Jessica Lorenz

Event Marketing: 4 questions to ask before submitting a speaking application

October 24th, 2014

Speaking at events offers a great opportunity for marketers to build their own personal brand and reputation in the industry as well as improve their career. It also provides a way for solutions providers to gain credibility through customer success stories.

However, getting on stage is easier said than done.

If you’ve ever applied to speak at an event, you probably know that it can take a while to hear back from application evaluators, if you hear anything at all.Summit Speaker

Having applied to speak at several events in the past, I can relate — but I also have the inside scoop on what happens on the agenda-building side.

Over the past couple of weeks, the MECLABS content team, myself included, has been hard at work sifting through hundreds of speaking applications for MarketingSherpa Email Summit 2015 in Las Vegas.

I’ve spent over 30 hours reading through applications, analyzing blog posts, watching videos and reaching out to applicants.

During those long hours, I began to develop four fundamental questions to ask myself when sorting applications into the “yes” or “no” stack, and I want to share those four questions with you:


1. Did you take time and effort to explain your story completely?

It’s disheartening to see people throw away an opportunity to win over the evaluators. Applications where you’re given the chance to tell someone about your story should take more than a sentence or single word, or, big oops, left blank entirely.

This is your chance to tell your story. Give the application reviewer a story and let them imagine how it would be presented on stage.

If you’re the hero of the story, explain the challenges that you overcame.

Be a storyteller in your application. J.K. Rowling could have summed up all the Harry Potter novels by simply writing, “Harry Potter went to school and learned how to overcome challenges.” Instead, she expanded this story into seven complete novels, detailing the events that unfolded and inviting you into the life, experiences and thoughts of Harry, not just offering the world a simplified plot.

The art of storytelling — even in a speaking application — is important and will set you apart from the hundreds of other applicants.

The effort that you put into your application is a preview of the effort that you’ll put into the content you present.

If we ask for a video and your reply is, “I have one, but I can’t find it,” we’re not going to go look for it. If you write, “Will provide video upon request” under the section where we requested a video, your application will likely be disregarded altogether.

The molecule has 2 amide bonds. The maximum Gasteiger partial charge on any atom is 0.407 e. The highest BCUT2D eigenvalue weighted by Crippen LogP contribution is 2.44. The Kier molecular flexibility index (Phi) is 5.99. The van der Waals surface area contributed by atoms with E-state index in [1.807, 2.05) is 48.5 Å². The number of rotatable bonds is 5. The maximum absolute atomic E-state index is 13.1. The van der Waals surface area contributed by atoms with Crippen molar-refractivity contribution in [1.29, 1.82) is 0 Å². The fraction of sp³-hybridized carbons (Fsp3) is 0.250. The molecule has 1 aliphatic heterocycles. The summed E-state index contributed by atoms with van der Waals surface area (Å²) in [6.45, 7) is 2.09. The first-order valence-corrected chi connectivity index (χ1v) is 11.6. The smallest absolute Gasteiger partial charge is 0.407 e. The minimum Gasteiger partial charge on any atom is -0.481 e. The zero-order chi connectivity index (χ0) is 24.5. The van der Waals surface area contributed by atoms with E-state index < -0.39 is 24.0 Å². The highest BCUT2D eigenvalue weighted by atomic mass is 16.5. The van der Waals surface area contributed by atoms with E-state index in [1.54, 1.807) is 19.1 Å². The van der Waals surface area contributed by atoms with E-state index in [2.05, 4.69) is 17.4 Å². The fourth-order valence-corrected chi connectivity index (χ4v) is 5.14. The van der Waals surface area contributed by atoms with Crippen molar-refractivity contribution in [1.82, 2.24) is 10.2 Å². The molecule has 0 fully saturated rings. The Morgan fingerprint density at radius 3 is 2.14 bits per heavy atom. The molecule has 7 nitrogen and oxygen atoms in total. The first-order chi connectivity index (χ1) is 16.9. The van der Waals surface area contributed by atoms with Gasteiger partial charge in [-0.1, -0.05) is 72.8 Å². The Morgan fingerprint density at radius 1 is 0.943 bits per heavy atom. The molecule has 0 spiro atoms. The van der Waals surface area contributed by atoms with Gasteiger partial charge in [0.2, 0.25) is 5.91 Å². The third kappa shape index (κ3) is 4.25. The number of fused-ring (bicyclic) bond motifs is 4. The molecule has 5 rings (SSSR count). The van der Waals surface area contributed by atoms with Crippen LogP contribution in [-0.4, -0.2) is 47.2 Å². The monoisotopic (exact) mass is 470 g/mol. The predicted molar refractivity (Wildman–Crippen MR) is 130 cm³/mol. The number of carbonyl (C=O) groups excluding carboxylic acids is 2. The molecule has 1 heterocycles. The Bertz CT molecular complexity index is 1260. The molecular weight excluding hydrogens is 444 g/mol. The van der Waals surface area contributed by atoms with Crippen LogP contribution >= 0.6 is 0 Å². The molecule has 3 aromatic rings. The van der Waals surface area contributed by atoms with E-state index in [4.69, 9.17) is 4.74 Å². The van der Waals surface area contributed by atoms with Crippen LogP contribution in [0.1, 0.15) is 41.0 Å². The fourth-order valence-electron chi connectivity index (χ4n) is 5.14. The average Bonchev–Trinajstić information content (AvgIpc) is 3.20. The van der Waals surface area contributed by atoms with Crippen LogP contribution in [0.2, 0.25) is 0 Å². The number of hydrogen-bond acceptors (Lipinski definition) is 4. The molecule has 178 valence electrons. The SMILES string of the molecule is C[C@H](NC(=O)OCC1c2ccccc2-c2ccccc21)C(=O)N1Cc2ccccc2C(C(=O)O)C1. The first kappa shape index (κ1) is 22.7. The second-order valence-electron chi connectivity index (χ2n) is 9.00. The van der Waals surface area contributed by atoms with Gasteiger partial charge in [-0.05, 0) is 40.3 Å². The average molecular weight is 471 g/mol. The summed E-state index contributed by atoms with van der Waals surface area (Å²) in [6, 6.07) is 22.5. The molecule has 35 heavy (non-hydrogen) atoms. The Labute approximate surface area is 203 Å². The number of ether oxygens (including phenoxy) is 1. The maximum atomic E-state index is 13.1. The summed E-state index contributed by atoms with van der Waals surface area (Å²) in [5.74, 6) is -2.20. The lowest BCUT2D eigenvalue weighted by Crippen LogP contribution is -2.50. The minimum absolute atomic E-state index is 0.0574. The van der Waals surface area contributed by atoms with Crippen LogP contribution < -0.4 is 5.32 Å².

2. Are you being clear about what (and who) was involved in the campaign as well as the results?

Clarity in your proposal title, description and results is essential for the reviewer to evaluate your submission. Use the space that the application provides to explain your thought process and express your case study.

The clearer that you are in expressing your results and how you got them will lend credibility to your application. The less footwork and follow ups you place on the reviewers, the more positively they’ll view your application.

Keep in mind that the reviewers aren’t mind readers and don’t know what “etc.” or “and so on” means at the end of a sentence.

Not this: “Increased CTR, etc.”

But this: “Open rate increased by 70%, CTR increased by 30%, purchases increased by 40%, total revenue increased by 80%, bounce rates decreased by 40% over 3 months


3. Does something seem wrong or fishy about your application?

This should go without saying, but don’t lie on your speaking application — or in life.

Be honest with the reviewers. If you stretch the truth about results, clients’ availability to speak or having permission to present content, it will just lead to embarrassment down the road and a headache for the event planner.

Excluding relevant information fits here too. Use a lot of details when you’re explaining your case study and results. Don’t scrimp on the content. You can always cut later, but this is your chance to tell everything that you’ve experienced, learned and gained without having to worry about red ink.


4. Ask yourself, “Can I commit to more deadlines on top of my other responsibilities?”

Don’t ask for an extension on submitting your application to speak.

Just don’t do it.

If the application has been open for two months, you have been given plenty of time to fill it out.